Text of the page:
Question: How do I normalize for my RNA-seq data across different samples in different conditions
gravatar for crzy_azn_sean
23 months ago by
crzy_azn_sean0 wrote:

Hi, so i am pretty new to this whole computational process. I have no experience with any "R" packeges. I have only used commercial softwares.(CLC genomics workbench). It would be awsome if you guys can give me detailed suggestions and links so i can practice.

Before I begin let me describe my samples.

nnnnnnnnnnnn</a">Mapping results to reference genome

method: cDNA library 100bp paired-end -> illumina hiseq -> Raw data processed(TPM) with CLC genomics workbench

*GOAL: * I am trying to compare expression levels between samples Treated VS Not Treated (with replicates)

====================!!!!!So *here are the questions i have!!!!!*=================================

1.My treated sample had a small population when i isolated the total RNA for RNA-seq. I observed that the mapping % between Treated and Non-treated show a big difference(non treated control mapped around 17 times more compared to treated sample). Is there any way to normalize for this difference. It's not like i can just multiply 17 to the treated samples to make up for the low mapping %, right?

  1. When i normalize the raw data(Fastq), which normalization process must be considered? I have used TPM for transcript length and sequencing depth but I am new to this whole RNA-seq criteria and i need some serious help. any suggestions?

I dont have that much experience for computational processing. I would be greatful if you could give me detailed suggestions or methods.!!!!

ADD COMMENTlink modified 23 months ago by Kevin Blighe51k • written 23 months ago by crzy_azn_sean0
gravatar for Kevin Blighe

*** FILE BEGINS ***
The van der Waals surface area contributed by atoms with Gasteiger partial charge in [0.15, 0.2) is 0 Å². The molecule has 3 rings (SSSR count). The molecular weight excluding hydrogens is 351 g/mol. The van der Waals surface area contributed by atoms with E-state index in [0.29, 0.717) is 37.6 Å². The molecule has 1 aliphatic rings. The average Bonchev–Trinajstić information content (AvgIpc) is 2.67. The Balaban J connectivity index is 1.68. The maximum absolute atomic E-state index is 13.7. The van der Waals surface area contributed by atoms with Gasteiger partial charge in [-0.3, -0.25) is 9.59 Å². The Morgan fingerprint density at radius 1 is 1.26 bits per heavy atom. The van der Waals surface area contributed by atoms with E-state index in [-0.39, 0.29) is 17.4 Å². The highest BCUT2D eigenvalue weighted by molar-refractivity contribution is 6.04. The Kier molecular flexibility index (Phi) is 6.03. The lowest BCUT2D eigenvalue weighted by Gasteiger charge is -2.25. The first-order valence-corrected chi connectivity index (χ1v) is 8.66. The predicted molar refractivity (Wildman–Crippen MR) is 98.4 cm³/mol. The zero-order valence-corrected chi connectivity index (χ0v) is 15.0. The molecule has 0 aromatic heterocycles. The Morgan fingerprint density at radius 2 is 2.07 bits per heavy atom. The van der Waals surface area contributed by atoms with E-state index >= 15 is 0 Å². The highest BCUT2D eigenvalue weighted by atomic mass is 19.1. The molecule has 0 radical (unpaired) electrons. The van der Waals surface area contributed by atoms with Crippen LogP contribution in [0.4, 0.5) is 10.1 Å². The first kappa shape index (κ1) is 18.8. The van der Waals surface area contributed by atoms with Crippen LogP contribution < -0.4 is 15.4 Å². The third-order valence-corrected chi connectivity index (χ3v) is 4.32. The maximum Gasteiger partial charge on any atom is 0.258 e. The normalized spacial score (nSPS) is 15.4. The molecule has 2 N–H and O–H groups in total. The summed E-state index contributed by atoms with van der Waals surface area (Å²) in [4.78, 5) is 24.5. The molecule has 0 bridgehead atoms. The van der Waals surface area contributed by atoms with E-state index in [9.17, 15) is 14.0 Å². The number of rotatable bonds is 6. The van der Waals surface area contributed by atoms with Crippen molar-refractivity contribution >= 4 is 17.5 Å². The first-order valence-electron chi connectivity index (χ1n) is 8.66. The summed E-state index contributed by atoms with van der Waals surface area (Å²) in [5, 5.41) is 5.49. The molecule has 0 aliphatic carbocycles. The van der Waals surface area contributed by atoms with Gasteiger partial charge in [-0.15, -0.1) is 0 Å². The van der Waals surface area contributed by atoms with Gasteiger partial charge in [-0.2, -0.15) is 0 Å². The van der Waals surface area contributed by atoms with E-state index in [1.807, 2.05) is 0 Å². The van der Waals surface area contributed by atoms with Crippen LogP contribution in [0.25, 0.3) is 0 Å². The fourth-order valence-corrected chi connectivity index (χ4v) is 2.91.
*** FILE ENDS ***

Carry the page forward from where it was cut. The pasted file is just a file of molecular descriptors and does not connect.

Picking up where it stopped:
23 months ago by
Kevin Blighe51k
Kevin Blighe51k wrote:

My advice would be to avoid FPKM and TPM. In addition, people should cease the use of Cufflinks (unless they are bound by some legacy data produced by Cufflinks) and move toward HISAT2 / StringTie, which are major upgrades of TopHat2 / Cufflinks.

One worry I have is that you allude to your lack of experience in R. However, the pipeline that I'm about to describe below is well documented and there is virtually an entire tutorial for you to follow (to which I link at the end).

Thus, a more simple workflow for you:


1, Quantify read count abundances directly from FASTQ

From your FASTQ files, quantify read count abundances per sample using Kallisto or Salmon. As your reference transcriptome (over which read counts will be counted), you can use the GENCODE reference FASTA files, either just the protein coding RNAs (~21,000 transcripts) or the 'comprehensive' reference FASTA (~200,000 transcripts and isoforms), which includes protein coding RNA, all known non-coding RNA, non-sense mediated decay transcripts, and both processed and unprocessed pseudogenes.

These, and others including GTF files, are available here

2, import the counts into R using tximport

3, normalise and conduct differential epxression analysis in DESeq2

DESeq2's normalisation method, which is based on the determination of sizing factors per transcript across all samples in your dataset based on the geometric mean, will deal very well with differences in library size and also low count transcripts.

The best tutorial that you could follow is this one by the developers of DESeq2, recently updated in time for Christmas (a few days go): Analyzing RNA-seq data with DESeq2. In the tutorial, they allude to the use of Kallisto and tximport.


I'm sure that you'll have further queries, in which case ask them here or open a new question.

For further reading on RNA-seq normalisation, read this: A comprehensive evaluation of normalization methods for Illumina high-throughput RNA sequencing data analysis.


ADD COMMENTlink modified 9 months ago • written 23 months ago by Kevin Blighe51k

first of all thx for taking the time to response in detail!! I will defenatly read the suggestions you have made. Ill get back to you if I have any further problems!!! THX agaiN!!

ADD REPLYlink written 23 months ago by crzy_azn_sean0
gravatar for Hussain Ather
23 months ago by
Hussain Ather940
National Institutes of Health, Bethesda, MD
Hussain Ather940 wrote:

Reads can be normalized using fragments per kilobase of millions of reads (FPKM). You can use the Cufflinks to compare and find differentially expressed reads using FPKM.

ADD COMMENTlink written 23 months ago by Hussain Ather940

does this method account for the low mapping % of the treated samples>?

ADD REPLYlink written 23 months ago by crzy_azn_sean0
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